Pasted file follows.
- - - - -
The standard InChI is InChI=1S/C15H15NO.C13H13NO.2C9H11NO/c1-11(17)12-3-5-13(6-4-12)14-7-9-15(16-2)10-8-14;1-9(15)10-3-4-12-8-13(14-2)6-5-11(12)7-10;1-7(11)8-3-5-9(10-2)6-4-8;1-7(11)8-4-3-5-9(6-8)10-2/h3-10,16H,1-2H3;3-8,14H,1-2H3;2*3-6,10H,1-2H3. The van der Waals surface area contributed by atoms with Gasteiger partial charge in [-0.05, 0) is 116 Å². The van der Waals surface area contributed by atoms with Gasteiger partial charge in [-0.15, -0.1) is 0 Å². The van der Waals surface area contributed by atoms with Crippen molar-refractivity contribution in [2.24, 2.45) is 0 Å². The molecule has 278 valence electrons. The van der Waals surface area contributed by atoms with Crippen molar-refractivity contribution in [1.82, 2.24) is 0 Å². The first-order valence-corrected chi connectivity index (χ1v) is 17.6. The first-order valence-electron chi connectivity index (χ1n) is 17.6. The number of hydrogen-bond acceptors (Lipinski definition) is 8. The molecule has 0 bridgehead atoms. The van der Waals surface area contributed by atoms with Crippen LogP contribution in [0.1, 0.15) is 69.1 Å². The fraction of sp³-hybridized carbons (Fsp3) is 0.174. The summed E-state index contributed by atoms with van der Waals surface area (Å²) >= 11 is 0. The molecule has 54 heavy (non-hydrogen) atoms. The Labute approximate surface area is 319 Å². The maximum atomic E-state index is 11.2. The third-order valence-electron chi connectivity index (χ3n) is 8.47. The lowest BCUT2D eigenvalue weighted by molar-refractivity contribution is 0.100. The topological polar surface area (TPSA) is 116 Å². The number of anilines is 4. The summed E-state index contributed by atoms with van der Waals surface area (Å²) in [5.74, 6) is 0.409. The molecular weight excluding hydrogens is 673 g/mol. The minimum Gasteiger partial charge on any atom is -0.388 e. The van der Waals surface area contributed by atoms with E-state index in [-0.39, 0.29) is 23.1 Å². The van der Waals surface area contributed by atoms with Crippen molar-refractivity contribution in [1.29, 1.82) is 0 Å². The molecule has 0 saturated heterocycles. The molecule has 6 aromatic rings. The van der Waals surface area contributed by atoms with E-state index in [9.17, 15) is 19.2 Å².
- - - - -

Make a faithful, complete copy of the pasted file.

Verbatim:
The standard InChI is InChI=1S/C15H15NO.C13H13NO.2C9H11NO/c1-11(17)12-3-5-13(6-4-12)14-7-9-15(16-2)10-8-14;1-9(15)10-3-4-12-8-13(14-2)6-5-11(12)7-10;1-7(11)8-3-5-9(10-2)6-4-8;1-7(11)8-4-3-5-9(6-8)10-2/h3-10,16H,1-2H3;3-8,14H,1-2H3;2*3-6,10H,1-2H3. The van der Waals surface area contributed by atoms with Gasteiger partial charge in [-0.05, 0) is 116 Å². The van der Waals surface area contributed by atoms with Gasteiger partial charge in [-0.15, -0.1) is 0 Å². The van der Waals surface area contributed by atoms with Crippen molar-refractivity contribution in [2.24, 2.45) is 0 Å². The molecule has 278 valence electrons. The van der Waals surface area contributed by atoms with Crippen molar-refractivity contribution in [1.82, 2.24) is 0 Å². The first-order valence-corrected chi connectivity index (χ1v) is 17.6. The first-order valence-electron chi connectivity index (χ1n) is 17.6. The number of hydrogen-bond acceptors (Lipinski definition) is 8. The molecule has 0 bridgehead atoms. The van der Waals surface area contributed by atoms with Crippen LogP contribution in [0.1, 0.15) is 69.1 Å². The fraction of sp³-hybridized carbons (Fsp3) is 0.174. The summed E-state index contributed by atoms with van der Waals surface area (Å²) >= 11 is 0. The molecule has 54 heavy (non-hydrogen) atoms. The Labute approximate surface area is 319 Å². The maximum atomic E-state index is 11.2. The third-order valence-electron chi connectivity index (χ3n) is 8.47. The lowest BCUT2D eigenvalue weighted by molar-refractivity contribution is 0.100. The topological polar surface area (TPSA) is 116 Å². The number of anilines is 4. The summed E-state index contributed by atoms with van der Waals surface area (Å²) in [5.74, 6) is 0.409. The molecular weight excluding hydrogens is 673 g/mol. The minimum Gasteiger partial charge on any atom is -0.388 e. The van der Waals surface area contributed by atoms with E-state index in [-0.39, 0.29) is 23.1 Å². The van der Waals surface area contributed by atoms with Crippen molar-refractivity contribution in [1.29, 1.82) is 0 Å². The molecule has 0 saturated heterocycles. The molecule has 6 aromatic rings. The van der Waals surface area contributed by atoms with E-state index in [9.17, 15) is 19.2 Å².